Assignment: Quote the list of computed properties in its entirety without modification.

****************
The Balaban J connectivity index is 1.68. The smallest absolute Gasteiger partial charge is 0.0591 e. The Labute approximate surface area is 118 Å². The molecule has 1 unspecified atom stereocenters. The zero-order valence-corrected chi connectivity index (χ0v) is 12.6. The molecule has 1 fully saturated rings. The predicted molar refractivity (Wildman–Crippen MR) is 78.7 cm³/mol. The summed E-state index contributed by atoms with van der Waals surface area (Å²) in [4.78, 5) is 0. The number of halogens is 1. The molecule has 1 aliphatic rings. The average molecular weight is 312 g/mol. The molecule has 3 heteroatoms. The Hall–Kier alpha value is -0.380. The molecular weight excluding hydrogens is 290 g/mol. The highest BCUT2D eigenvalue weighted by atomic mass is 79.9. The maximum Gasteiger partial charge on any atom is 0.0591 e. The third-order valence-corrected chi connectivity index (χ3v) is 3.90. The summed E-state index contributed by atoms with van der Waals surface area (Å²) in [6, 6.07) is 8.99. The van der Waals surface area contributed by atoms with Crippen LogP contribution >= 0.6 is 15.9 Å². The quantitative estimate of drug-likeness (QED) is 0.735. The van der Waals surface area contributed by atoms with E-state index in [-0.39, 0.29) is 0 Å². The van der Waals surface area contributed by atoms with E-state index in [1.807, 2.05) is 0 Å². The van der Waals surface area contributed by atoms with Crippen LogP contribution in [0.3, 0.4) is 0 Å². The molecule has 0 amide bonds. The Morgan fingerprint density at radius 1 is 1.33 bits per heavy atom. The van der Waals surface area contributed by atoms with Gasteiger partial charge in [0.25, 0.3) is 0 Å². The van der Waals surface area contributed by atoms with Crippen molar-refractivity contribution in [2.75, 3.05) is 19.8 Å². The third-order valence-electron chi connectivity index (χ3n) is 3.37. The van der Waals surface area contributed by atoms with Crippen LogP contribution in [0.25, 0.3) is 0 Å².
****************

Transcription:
The Balaban J connectivity index is 1.68. The smallest absolute Gasteiger partial charge is 0.0591 e. The Labute approximate surface area is 118 Å². The molecule has 1 unspecified atom stereocenters. The zero-order valence-corrected chi connectivity index (χ0v) is 12.6. The molecule has 1 fully saturated rings. The predicted molar refractivity (Wildman–Crippen MR) is 78.7 cm³/mol. The summed E-state index contributed by atoms with van der Waals surface area (Å²) in [4.78, 5) is 0. The number of halogens is 1. The molecule has 1 aliphatic rings. The average molecular weight is 312 g/mol. The molecule has 3 heteroatoms. The Hall–Kier alpha value is -0.380. The molecular weight excluding hydrogens is 290 g/mol. The highest BCUT2D eigenvalue weighted by atomic mass is 79.9. The maximum Gasteiger partial charge on any atom is 0.0591 e. The third-order valence-corrected chi connectivity index (χ3v) is 3.90. The summed E-state index contributed by atoms with van der Waals surface area (Å²) in [6, 6.07) is 8.99. The van der Waals surface area contributed by atoms with Crippen LogP contribution >= 0.6 is 15.9 Å². The quantitative estimate of drug-likeness (QED) is 0.735. The van der Waals surface area contributed by atoms with E-state index in [-0.39, 0.29) is 0 Å². The van der Waals surface area contributed by atoms with E-state index in [1.807, 2.05) is 0 Å². The van der Waals surface area contributed by atoms with Crippen LogP contribution in [0.3, 0.4) is 0 Å². The molecule has 0 amide bonds. The Morgan fingerprint density at radius 1 is 1.33 bits per heavy atom. The van der Waals surface area contributed by atoms with Gasteiger partial charge in [0.25, 0.3) is 0 Å². The van der Waals surface area contributed by atoms with Crippen molar-refractivity contribution in [2.75, 3.05) is 19.8 Å². The third-order valence-electron chi connectivity index (χ3n) is 3.37. The van der Waals surface area contributed by atoms with Crippen LogP contribution in [0.25, 0.3) is 0 Å².